Federal officials enraged as Bill Barr drops charges against Mexican general accused of cartel links
Image via CNN.

On Wednesday, The Daily Beast reported that officials with the Drug Enforcement Agency are outraged after Attorney General William Barr convinced a federal judge to dismiss the case against Salvador Cienfuegos Zepeda, a Mexican general accused of helping cartels traffic drugs into the United States.


"Cienfuegos, who served as Mexico’s Secretary of National Defense from 2012 to 2018, was arrested last month on drug trafficking and money laundering conspiracy charges upon flying into Los Angeles International Airport," reported David Shortell. "In court documents, prosecutors alleged that Cienfuegos had been protecting and promoting the work of the violent H-2 cartel in exchange for bribes, citing thousands of intercepted Blackberry messages, including ones exchanged between Cienfuegos and a senior leader of the group."

"On Tuesday night, Barr released a lengthy statement co-signed by his Mexican counterpart announcing the decision to seek the dismissal of the case and to return Cienfuegos to Mexico 'so that he may be investigated and, if appropriate, charged, under Mexican law,'" said the report. "The top prosecutor in the Eastern District of New York told the court Wednesday that the decision to abandon the prosecution was made by Barr personally."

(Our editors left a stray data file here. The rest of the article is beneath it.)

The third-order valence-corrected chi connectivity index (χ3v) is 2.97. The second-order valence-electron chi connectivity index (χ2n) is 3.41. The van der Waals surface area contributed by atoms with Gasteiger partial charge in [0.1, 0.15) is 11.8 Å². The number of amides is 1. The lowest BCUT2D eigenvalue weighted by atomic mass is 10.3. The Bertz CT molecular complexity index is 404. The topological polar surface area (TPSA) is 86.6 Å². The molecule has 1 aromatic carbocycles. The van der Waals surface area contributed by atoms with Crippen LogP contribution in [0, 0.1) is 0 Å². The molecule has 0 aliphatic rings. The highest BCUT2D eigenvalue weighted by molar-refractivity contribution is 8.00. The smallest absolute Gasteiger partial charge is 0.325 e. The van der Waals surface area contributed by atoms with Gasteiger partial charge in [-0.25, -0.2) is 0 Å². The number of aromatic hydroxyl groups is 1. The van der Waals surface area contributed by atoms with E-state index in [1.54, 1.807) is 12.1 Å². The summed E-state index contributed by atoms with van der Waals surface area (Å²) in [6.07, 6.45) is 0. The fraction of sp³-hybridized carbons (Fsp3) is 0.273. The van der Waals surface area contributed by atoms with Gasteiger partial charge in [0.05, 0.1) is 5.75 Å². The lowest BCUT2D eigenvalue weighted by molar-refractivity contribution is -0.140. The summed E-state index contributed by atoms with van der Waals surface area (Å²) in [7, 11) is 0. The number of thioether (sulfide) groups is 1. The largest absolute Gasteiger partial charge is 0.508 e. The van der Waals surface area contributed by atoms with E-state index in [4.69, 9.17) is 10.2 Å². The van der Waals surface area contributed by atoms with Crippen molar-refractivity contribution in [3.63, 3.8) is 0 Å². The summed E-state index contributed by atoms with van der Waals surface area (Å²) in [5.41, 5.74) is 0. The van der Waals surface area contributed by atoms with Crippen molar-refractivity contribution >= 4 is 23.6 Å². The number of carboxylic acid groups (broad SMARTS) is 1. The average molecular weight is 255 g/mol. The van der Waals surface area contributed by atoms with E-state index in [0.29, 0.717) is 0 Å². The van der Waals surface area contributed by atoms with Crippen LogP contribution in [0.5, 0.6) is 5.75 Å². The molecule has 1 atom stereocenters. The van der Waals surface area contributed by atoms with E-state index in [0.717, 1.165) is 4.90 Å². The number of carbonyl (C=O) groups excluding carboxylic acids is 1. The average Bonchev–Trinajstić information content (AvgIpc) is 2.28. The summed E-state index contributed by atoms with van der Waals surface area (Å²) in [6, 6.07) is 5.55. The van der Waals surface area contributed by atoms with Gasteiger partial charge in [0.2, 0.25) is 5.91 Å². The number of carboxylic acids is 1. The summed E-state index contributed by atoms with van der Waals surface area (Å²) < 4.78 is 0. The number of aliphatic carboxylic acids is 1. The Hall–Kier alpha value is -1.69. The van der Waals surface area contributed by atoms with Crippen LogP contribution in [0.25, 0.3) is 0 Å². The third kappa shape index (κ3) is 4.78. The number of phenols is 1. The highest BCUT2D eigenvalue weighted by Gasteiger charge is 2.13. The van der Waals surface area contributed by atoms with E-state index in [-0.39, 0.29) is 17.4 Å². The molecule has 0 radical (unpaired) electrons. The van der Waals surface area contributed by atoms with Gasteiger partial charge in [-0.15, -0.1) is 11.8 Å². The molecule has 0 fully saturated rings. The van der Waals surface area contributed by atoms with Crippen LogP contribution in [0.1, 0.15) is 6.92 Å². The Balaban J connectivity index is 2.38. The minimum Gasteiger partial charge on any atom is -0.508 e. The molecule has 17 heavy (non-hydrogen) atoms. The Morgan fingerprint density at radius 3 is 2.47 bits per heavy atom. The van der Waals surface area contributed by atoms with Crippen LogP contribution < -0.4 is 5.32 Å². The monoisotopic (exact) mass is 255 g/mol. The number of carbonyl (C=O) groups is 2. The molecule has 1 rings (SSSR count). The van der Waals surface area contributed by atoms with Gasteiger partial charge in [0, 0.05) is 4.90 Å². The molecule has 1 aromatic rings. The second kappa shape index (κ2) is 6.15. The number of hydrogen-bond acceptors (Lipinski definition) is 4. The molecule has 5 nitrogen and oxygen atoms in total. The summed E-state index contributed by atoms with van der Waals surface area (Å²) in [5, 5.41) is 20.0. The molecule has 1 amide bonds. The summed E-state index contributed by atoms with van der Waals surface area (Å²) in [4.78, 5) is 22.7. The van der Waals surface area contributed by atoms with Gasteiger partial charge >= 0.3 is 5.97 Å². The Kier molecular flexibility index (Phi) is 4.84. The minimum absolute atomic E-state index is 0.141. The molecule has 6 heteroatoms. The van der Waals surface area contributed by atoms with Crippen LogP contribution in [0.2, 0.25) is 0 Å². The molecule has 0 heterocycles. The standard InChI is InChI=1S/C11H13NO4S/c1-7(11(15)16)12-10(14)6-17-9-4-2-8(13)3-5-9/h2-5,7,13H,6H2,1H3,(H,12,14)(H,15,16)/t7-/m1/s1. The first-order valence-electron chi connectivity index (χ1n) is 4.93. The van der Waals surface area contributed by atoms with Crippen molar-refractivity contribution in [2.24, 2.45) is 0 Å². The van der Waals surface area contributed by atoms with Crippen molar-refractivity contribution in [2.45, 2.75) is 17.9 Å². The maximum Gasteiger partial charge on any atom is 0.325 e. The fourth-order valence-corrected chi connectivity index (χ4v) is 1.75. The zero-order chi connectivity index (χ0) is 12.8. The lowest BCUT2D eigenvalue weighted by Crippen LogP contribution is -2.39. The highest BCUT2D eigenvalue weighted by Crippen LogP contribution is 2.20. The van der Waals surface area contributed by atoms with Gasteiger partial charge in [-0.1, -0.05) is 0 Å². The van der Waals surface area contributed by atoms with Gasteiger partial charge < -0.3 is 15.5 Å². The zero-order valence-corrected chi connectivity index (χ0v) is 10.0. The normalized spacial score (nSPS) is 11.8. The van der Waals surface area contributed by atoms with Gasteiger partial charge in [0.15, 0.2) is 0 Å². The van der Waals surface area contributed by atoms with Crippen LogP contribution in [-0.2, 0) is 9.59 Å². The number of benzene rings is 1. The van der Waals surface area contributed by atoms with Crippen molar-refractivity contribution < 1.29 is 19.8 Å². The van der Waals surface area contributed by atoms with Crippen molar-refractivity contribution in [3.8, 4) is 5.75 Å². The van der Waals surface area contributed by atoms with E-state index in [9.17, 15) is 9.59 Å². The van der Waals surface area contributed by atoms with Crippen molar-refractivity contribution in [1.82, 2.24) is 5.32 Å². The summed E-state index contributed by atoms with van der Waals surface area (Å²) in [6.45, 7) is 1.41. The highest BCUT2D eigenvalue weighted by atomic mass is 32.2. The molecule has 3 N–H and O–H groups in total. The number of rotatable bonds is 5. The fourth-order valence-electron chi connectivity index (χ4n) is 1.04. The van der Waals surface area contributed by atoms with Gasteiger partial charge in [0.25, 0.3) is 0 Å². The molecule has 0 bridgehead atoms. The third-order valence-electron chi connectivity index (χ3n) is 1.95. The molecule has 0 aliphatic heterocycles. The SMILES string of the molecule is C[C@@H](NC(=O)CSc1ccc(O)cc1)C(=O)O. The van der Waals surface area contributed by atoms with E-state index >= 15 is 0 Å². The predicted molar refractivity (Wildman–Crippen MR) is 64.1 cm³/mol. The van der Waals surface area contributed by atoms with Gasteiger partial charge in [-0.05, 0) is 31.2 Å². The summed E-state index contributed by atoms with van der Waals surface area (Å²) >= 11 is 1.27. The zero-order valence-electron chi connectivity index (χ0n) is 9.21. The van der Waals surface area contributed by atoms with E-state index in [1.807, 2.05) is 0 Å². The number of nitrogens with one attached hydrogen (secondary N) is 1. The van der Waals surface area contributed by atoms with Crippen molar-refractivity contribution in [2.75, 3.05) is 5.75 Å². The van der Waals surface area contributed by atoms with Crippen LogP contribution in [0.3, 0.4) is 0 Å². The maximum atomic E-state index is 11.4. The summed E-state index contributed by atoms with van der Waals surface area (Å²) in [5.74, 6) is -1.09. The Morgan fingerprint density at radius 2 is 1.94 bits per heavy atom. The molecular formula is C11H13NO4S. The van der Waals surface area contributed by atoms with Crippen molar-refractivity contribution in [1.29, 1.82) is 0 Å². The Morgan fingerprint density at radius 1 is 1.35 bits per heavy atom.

Historically, Mexican prosecutors have frequently refused to pursue links between their government officials and organized crime, making it highly unlikely Cienfuegos will be charged by investigators in his own country.

"The move was met with deep frustration by some investigators involved in the case, two law enforcement officials with knowledge of the matter told The Daily Beast," said the report. "One of the officials said that certain senior leaders of the U.S. Drug Enforcement Administration, which helped build the investigation into Cienfuegos, had not been consulted ahead of the decision, and warned that the fallout could erode future investigations into the cartels and their ties to corrupt Mexican officials."

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